Are Grid Systems Still Relevant in Digital Product Design?

13 March 20178 min read / Design systems are more useful than ever, but formal grids don’t always translate well to UI/UX work. This article takes a look at the history of grid systems and their practical advantages. While grids are still useful for interface design, the screen is much more complex than the printed page, as both the output media and content are highly variable.

In 1928, German typographer Jan Tschichold published the modernist graphic design manifesto Die Neue Typographie. Initially inspired by a Bauhaus exhibit on Russian constructivism, Tschichold believed that effective communication design could be codified into formal, standardized rules for typography and page layout:

“The function of printed text is communication, emphasis (word value), and the logical sequence of the contents. Every part of a text relates to every other part by a definite, logical relationship of emphasis and value, predetermined by content.”

This concept was enormously influential on the post-war generation of Swiss designers, including heavyweights like Max Bill, Emil Ruder, Armin Hofmann, Karl Gerstner, and Josef Müller-Brockmann. In what eventually became known as the International Typographic Style, these designers built on Tschichold’s work with page layouts based on strict, mathematical principles of uniformity and proportion.

But it was Müller-Brockmann who was first to formalize and document a grid system as a controlling principle for page layout. His work in the Neue Grafik design journal (1958–1965), The Graphic Artist and His Design Problems (1961), and the seminal Grid Systems in Graphic Design (1981) introduced practices for grid-based layout that became the modern standard.

Grid-based spreads from the Neue Grafik design journal, via Lars Muller Publishers.
Grid-based spreads from the Neue Grafik design journal, via Lars Muller Publishers.
Grid-based spreads from the Neue Grafik design journal, via Lars Muller Publishers.
Grid-based spreads from the Neue Grafik design journal, via Lars Muller Publishers.

Müller-Brockmann’s grids are modular. The designer first segments the page into 2, 3, or more columns, then further divides the page horizontally into 2, 3 or more rows. The heights of the rows should be determined by the type size and leading, so that the baselines of the text always align evenly with the horizontal divisions.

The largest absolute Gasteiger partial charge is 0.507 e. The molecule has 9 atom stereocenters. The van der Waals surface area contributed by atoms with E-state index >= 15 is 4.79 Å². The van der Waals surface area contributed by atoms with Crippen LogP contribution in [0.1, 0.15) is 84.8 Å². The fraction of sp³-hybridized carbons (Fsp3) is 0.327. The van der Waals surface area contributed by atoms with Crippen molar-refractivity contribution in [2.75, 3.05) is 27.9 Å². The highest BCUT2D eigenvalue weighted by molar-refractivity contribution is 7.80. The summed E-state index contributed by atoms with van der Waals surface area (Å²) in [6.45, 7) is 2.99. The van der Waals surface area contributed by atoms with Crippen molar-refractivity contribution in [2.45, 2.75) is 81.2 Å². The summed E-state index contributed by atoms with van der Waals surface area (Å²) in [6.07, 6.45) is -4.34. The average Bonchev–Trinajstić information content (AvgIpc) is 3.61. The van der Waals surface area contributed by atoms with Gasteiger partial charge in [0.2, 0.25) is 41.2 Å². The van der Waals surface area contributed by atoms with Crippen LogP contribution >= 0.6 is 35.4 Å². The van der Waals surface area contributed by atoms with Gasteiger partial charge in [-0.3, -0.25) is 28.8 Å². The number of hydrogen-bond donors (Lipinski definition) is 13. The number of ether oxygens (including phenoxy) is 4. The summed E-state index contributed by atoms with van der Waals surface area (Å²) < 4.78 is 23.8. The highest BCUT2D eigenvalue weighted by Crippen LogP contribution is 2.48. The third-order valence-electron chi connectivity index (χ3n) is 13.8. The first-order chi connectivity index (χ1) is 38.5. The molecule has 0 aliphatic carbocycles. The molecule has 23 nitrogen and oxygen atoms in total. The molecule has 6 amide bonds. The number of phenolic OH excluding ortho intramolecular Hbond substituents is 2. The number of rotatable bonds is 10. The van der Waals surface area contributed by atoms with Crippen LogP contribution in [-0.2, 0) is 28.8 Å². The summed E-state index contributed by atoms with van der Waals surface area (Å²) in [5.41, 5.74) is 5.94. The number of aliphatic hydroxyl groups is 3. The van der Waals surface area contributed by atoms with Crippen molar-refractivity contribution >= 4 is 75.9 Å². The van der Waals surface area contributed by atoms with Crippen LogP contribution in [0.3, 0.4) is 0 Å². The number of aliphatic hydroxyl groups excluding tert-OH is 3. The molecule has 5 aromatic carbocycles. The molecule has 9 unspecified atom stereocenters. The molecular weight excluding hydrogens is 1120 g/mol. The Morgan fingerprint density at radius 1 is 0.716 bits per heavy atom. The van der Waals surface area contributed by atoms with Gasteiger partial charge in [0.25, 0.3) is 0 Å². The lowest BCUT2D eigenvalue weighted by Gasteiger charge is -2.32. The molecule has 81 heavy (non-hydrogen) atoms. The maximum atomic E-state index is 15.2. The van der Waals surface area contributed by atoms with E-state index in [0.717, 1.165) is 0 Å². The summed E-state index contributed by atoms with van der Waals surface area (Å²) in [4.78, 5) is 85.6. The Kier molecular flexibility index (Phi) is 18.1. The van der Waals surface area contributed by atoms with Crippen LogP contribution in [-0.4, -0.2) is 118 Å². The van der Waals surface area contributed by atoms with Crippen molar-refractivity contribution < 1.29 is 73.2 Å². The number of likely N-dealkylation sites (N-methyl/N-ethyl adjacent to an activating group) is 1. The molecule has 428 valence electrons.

Sample of a Müller-Brockmann modular grid
Sample of a Müller-Brockmann modular grid

Each of the rectangles inside of this grid are known as modules. Content can then be aligned and sized to these modules in any configuration.

Design systems for new modes of production

For modernists like Tschichold and Müller-Brockmann, the industrial age demanded a dramatic shift in the role of the designer. To produce effective work in the age of mass-production, they felt that designer must understand and embrace the systematic, functional language of engineering:

“Distinguishing marks of [the engineer’s] work: economy, precision, use of pure constructional forms that correspond to the functions of the object.”
—Jan Tschichold, Die Neue Typographie, 1928

“This is the expression of a professional ethos: the designer’s work should have the clearly intelligible, objective, functional, and aesthetic quality of mathematical thinking.”
—Josef Müller-Brockmann, Grid Systems in Graphic Design, 1981

This was the zeitgeist that gave birth to the grid—and it’s easy to hear echoes of it today. Designers are wrestling with their roles in the digital product development process. Designing with programmatic and systematic approaches is becoming essential to manage the inherent complexity in creating software interfaces.

While the sociopolitical and aesthetic motivations of the modernists may be outdated, the practical advantages of grid systems are more relevant than ever:

  • Clarity and consistency. Proportion, rhythm, whitespace, and hierarchy improve speed of cognition. Grids help create and enforce these elements consistently throughout an interface. This is especially important in digital products, because they’re functional. The user has a job-to-be-done: sending a message, booking a hotel room, or consulting a technical schematic. A wind turbine technician entering repair data into a tablet needs familiarity and clarity, not a spread from Raygun magazine.
  • Ease of description. To create things, you have to be able to describe them. Grids help the designer specify complex and responsive layouts with relative units, not absolute values. An element spanning the full width of a smartphone might be 320px, 375px, or 750px, depending on the device and screen density. In a 6 column grid, however, a full width element can always be described as span-6.
  • Collaboration. Grid systems help to decouple work on an interface design. Multiple designers can work on different components and design details separately, while still knowing that the layouts will fit together seamlessly in the final product. This is especially useful as teams and products scale.